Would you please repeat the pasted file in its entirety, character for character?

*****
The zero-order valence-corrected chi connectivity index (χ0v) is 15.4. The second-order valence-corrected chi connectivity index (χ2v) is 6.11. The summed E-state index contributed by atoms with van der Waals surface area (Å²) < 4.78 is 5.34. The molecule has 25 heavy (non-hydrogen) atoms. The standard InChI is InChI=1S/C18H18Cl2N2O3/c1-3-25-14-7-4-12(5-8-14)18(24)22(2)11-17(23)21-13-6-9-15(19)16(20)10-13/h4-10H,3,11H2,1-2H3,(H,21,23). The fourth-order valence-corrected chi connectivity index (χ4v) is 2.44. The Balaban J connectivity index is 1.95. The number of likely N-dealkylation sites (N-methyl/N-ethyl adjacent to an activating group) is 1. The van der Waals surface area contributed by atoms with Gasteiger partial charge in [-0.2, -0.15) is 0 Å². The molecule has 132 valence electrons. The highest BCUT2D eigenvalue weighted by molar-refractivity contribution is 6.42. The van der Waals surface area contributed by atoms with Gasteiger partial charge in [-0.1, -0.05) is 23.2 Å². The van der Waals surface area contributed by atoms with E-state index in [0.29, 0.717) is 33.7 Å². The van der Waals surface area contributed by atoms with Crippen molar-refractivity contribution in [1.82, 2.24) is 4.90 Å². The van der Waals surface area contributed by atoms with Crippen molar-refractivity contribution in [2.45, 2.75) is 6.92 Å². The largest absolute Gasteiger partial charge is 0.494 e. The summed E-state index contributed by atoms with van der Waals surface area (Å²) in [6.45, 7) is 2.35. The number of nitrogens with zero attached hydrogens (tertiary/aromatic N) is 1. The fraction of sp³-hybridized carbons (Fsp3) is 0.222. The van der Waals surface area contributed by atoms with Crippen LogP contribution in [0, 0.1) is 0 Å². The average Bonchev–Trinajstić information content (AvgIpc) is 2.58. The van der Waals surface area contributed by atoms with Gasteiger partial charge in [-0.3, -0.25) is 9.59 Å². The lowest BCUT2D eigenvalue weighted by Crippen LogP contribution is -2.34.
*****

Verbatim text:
The zero-order valence-corrected chi connectivity index (χ0v) is 15.4. The second-order valence-corrected chi connectivity index (χ2v) is 6.11. The summed E-state index contributed by atoms with van der Waals surface area (Å²) < 4.78 is 5.34. The molecule has 25 heavy (non-hydrogen) atoms. The standard InChI is InChI=1S/C18H18Cl2N2O3/c1-3-25-14-7-4-12(5-8-14)18(24)22(2)11-17(23)21-13-6-9-15(19)16(20)10-13/h4-10H,3,11H2,1-2H3,(H,21,23). The fourth-order valence-corrected chi connectivity index (χ4v) is 2.44. The Balaban J connectivity index is 1.95. The number of likely N-dealkylation sites (N-methyl/N-ethyl adjacent to an activating group) is 1. The van der Waals surface area contributed by atoms with Gasteiger partial charge in [-0.2, -0.15) is 0 Å². The molecule has 132 valence electrons. The highest BCUT2D eigenvalue weighted by molar-refractivity contribution is 6.42. The van der Waals surface area contributed by atoms with Gasteiger partial charge in [-0.1, -0.05) is 23.2 Å². The van der Waals surface area contributed by atoms with E-state index in [0.29, 0.717) is 33.7 Å². The van der Waals surface area contributed by atoms with Crippen molar-refractivity contribution in [1.82, 2.24) is 4.90 Å². The van der Waals surface area contributed by atoms with Crippen molar-refractivity contribution in [2.45, 2.75) is 6.92 Å². The largest absolute Gasteiger partial charge is 0.494 e. The summed E-state index contributed by atoms with van der Waals surface area (Å²) in [6.45, 7) is 2.35. The number of nitrogens with zero attached hydrogens (tertiary/aromatic N) is 1. The fraction of sp³-hybridized carbons (Fsp3) is 0.222. The van der Waals surface area contributed by atoms with Crippen LogP contribution in [0, 0.1) is 0 Å². The average Bonchev–Trinajstić information content (AvgIpc) is 2.58. The van der Waals surface area contributed by atoms with Gasteiger partial charge in [-0.3, -0.25) is 9.59 Å². The lowest BCUT2D eigenvalue weighted by Crippen LogP contribution is -2.34.